The 3D-printed smart gel is based on a hydrogel, which is mainly composed of water but is still able to keep its shape and stay solid. Hydrogels are found in the human body, Jell-O, diapers and contact lenses, among many other examples.
The engineers incorporated a light-sensing nanomaterial into the hydrogel, turning it into an 'artificial muscle' that contracts in response to changes in light. When combined with the 3D-printed stretchy material, this light-sensing smart gel can also change color, resulting in a camouflage effect.
Next steps will include improving the technology's sensitivity, response time, scalability, packaging and durability.
This story is adapted from material from Rutgers University, with editorial changes made by Materials Today. The views expressed in this article do not necessarily represent those of Elsevier. Link to original source.
Engineers at the University of Maryland (UMD) have created a new shape-changing, or 'morphing', 3D printing nozzle, which they report in a paper in Advanced Materials Technologies.
The team's morphing nozzle offers researchers new means for 3D printing 'fiber-filled composites' – materials made up of short fibers that offer several advantages over traditional 3D-printed parts, such as enhanced part strength and electrical conductivity. But these properties are based on the directions or 'orientations' of the short fibers, which has been difficult to control during the 3D printing process, until now.
"When 3D printing with the morphing nozzle, the power lies on their side actuators, which can be inflated like a balloon to change the shape of the nozzle, and in turn, the orientations of the fibers," said Ryan Sochol, an assistant professor in mechanical engineering and director of the Bioinspired Advanced Manufacturing (BAM) Laboratory at UMD's A. James Clark School of Engineering.
To demonstrate their new approach, the researchers set their sights on emerging '4D printing' applications. "4D printing refers to the relatively new concept of 3D printing objects that can reshape or transform depending on their environment," said UMD mechanical engineering professor David Bigio, a co-author of the study. "In our work, we looked at how printed parts swelled when submerged in water, and specifically, if we could alter that swelling behavior using our morphing nozzle."
Recent advances in 4D printing rely on materials capable of both 'anisotropic' expansion – swelling more in one direction than another – and 'isotropic' expansion – swelling identically in all directions. Unfortunately, switching between these conditions has typically required researchers to print with several different materials.
"What was exciting was discovering that we could cause a single printed material to transition between anisotropic and isotropic swelling just by changing the nozzle's shape during the 3D printing process," said Connor Armstrong, lead author of the paper. Armstrong developed the approach as part of his MS thesis research at UMD.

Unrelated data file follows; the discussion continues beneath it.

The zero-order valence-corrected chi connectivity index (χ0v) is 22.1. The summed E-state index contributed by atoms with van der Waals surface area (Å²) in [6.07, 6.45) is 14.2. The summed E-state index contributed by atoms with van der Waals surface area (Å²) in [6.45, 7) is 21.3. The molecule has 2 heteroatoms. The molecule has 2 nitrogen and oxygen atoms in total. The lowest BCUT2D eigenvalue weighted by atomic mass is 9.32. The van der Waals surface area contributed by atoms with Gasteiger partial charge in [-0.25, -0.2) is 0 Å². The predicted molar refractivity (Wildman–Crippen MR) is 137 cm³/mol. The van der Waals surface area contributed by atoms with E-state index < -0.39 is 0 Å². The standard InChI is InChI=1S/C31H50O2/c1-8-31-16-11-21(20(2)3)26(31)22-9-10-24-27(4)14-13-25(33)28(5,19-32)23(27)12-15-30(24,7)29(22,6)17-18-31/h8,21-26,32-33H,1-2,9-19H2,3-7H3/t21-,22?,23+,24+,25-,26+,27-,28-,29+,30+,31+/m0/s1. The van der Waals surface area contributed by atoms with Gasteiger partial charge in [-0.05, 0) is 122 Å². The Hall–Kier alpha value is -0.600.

"Importantly, the nozzle's ability to morph and to even up the score in terms of swelling properties is not limited to 4D printing," said study co-author and recently graduated mechanical engineering undergraduate student Noah Todd. "Our approach could be applied for 3D printing many other composite materials to customize their elastic, thermal, magnetic or electrical properties for example."
Interestingly, to build the morphing nozzle itself, the team actually turned to a different 3D printing technology called 'PolyJet Printing'. This multi-material inkjet-based approach, offered by UMD's Terrapin Works 3D Printing Hub, allowed the researchers to 3D print their nozzle with flexible materials for the inflatable side actuators and the shape-changing central channel, and rigid materials for the outer casing and the access ports.
"The use of multi-material PolyJet 3D printing enabled us to design the nozzle with an operating power range or set of pressure magnitudes that can be reproduced in essentially any research laboratory," said study co-author and mechanical engineering PhD candidate Abdullah Alsharhan.
The team is now exploring the use of its morphing nozzle to realize biomedical applications in which bulk printed objects could reshape in the presence of particular stimuli from the body. It is also in discussions with several US Department of Defense laboratories to use the morphing nozzle to support the production of weapons for defense and other military systems.
"By providing researchers with an accessible way to 3D print fiber-filled composite materials with on-demand control of their fiber orientations, and thus their ultimate performance, this work opens the door for new applications of 3D printing that harness these unique material properties and the distinctive capabilities they enable," said Sochol.
This story is adapted from material from the University of Maryland, with editorial changes made by Materials Today. The views expressed in this article do not necessarily represent those of Elsevier. Link to original source.
63 fields of study, including 21 in English, three novelties, over four thousand free places are the basic facts summing up the offering of Wrocław University of Science and Technology in the winter enrolment time. The enrolments end on February 12.